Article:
Two principal purposes of the new organization were identified. First, “to draw together the bird students of the state into a group where they may know and help one another.” Second, “to gather and assemble data on the birds of Virginia.” As a corollary to the second purpose, the organization would encourage the keeping of careful individual records, to publish them in The Raven, and thereby to lay the foundation for a revised catalogue of the birds of Virginia. As further stated, “we are ready to encourage in any way the protecting of our birds and all wild life, but the society is primarily for the study of birds in the field.”

The president appointed a committee to draw up a constitution. Members included M. G. Lewis from Lexington, Ralph M. Brown from Blacksburg, and Miss Florence Hague from Sweet Briar College. The first issue of The Raven appeared in January 1930 (mimeographed and to be issued monthly), and was subsidized in part by a grant of $50.00 from the Commission of Game and Inland Fisheries. The first illustration of a Raven came from Thorburn's “British Birds” as drawn by the author. Annual dues were set at $1.50, and, because the first issue was sent moreorless gratis to a fairly large number of bird students, it was decided to extend charter membership to anyone who paid dues by April 1, 1930. A list of the 40 charter members was subsequently published in The Raven Vol. 15, No. 3, pp. 29-30, 1944.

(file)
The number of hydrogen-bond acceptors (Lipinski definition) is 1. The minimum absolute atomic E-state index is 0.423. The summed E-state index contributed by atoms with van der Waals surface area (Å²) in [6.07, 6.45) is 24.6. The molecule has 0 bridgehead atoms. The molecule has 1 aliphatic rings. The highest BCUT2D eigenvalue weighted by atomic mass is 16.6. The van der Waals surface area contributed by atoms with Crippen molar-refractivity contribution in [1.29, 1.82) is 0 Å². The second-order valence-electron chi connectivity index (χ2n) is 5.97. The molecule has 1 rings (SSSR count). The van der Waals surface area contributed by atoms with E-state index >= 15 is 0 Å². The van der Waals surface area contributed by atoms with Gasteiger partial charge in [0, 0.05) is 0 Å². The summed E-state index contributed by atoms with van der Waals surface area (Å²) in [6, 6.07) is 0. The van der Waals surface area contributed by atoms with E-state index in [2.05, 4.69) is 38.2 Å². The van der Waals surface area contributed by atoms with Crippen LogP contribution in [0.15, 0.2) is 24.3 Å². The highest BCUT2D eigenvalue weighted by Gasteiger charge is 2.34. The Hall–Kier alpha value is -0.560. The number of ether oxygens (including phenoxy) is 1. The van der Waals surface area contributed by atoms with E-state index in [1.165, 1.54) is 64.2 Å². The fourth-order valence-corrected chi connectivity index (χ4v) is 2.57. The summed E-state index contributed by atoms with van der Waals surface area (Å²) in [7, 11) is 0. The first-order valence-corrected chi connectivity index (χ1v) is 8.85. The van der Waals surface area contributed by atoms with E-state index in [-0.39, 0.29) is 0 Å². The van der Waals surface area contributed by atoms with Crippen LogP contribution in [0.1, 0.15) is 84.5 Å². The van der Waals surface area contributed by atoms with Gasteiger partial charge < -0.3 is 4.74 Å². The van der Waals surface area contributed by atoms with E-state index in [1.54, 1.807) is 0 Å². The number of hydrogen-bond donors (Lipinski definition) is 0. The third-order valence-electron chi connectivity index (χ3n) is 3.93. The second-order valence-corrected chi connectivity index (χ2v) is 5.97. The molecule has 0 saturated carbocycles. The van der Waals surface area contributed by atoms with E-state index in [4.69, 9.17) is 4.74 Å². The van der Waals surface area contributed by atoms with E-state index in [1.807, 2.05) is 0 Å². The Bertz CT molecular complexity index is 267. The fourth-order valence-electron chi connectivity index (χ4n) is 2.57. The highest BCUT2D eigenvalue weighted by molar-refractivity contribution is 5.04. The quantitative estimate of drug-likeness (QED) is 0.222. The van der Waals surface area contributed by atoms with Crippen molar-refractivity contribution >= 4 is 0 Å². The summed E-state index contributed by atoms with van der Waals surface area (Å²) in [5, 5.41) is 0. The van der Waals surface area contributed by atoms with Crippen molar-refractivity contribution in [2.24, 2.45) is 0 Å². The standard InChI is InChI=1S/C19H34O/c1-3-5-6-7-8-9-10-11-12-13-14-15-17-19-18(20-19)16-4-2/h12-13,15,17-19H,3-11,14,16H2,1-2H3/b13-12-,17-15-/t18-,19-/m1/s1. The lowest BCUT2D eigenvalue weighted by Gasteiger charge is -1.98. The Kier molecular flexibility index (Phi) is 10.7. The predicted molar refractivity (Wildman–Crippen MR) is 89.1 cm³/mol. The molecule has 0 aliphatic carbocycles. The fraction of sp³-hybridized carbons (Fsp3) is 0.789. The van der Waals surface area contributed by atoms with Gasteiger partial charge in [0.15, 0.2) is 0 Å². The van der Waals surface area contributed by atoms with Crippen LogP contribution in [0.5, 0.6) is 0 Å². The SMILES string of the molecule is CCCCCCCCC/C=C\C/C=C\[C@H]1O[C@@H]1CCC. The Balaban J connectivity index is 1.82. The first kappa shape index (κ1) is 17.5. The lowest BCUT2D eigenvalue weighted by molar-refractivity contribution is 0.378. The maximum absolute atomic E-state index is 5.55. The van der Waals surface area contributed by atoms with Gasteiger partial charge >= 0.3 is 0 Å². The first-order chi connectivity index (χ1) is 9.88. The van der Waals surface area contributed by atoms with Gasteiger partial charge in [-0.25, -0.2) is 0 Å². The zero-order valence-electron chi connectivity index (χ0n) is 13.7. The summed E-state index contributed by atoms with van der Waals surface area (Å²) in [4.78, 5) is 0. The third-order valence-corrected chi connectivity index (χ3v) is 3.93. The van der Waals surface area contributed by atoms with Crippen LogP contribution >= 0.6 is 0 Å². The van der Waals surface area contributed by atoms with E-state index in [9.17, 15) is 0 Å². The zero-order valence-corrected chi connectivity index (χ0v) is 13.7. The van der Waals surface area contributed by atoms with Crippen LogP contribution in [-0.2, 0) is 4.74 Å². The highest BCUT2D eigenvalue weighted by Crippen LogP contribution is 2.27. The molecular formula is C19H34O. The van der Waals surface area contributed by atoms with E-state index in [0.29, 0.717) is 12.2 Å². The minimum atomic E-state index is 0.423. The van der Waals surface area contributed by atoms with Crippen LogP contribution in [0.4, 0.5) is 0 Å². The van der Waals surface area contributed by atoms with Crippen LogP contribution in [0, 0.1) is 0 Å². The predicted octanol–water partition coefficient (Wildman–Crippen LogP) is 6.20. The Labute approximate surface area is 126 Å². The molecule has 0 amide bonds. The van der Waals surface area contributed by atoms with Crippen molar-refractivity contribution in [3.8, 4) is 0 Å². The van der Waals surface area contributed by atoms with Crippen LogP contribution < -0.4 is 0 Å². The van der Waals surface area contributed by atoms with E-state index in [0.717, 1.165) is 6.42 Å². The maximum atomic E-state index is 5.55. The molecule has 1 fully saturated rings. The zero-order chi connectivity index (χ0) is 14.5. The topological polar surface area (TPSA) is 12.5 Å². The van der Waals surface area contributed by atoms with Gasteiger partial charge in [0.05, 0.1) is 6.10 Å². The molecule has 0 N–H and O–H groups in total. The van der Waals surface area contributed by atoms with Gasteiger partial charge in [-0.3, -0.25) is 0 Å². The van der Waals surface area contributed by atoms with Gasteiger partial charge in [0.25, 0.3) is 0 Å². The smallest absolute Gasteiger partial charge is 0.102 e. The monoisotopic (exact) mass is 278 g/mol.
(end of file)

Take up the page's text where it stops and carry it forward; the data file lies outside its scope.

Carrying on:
The first meeting of the society was held on 13-14 February 1931 in Richmond when the principal papers were on bird photography by Herbert K. Job and banding Chimney Swifts by Charles O. Handley, Sr. The society's Constitution was presented by the special committee and approved by the members present. New classes of membership were also approved—Honorary, Sustaining, Active, and Associate.

Thus, after one year the VSO was off to a good start. The membership was growing. The Raven was publishing interesting articles on bird distribution, migration, and Christmas censuses. And bird students throughout the state were taking a greater interest in obtaining accurate records and communicating with others in Virginia.

Activities undertaken by the Society include the following:

  • An annual meeting (usually in the spring) held in a different part of the state each year, featuring talks on ornithological subjects and field trips to nearby areas.
  • Other forays or field trips lasting a day or more and scheduled throughout the year so as to include all seasons and to cover the major physiographic regions of the state.
  • A journal, The Raven, published twice yearly, containing articles about Virginia ornithology, as well as news of the activities of the Society and its chapters.
  • A newsletter, published quarterly, containing current news items of interest to members and information about upcoming events and pertinent conservation issues.
  • Virginia Birds, a new quarterly publication that documents bird sightings throughout the state.
  • Study projects (nesting studies, winter bird population surveys, etc.) aimed at making genuine contributions to ornithological knowledge.

In addition, local chapters of the Society, located in some of the larger cities and towns of Virginia, conduct their own programs of meetings, field trips, and other projects.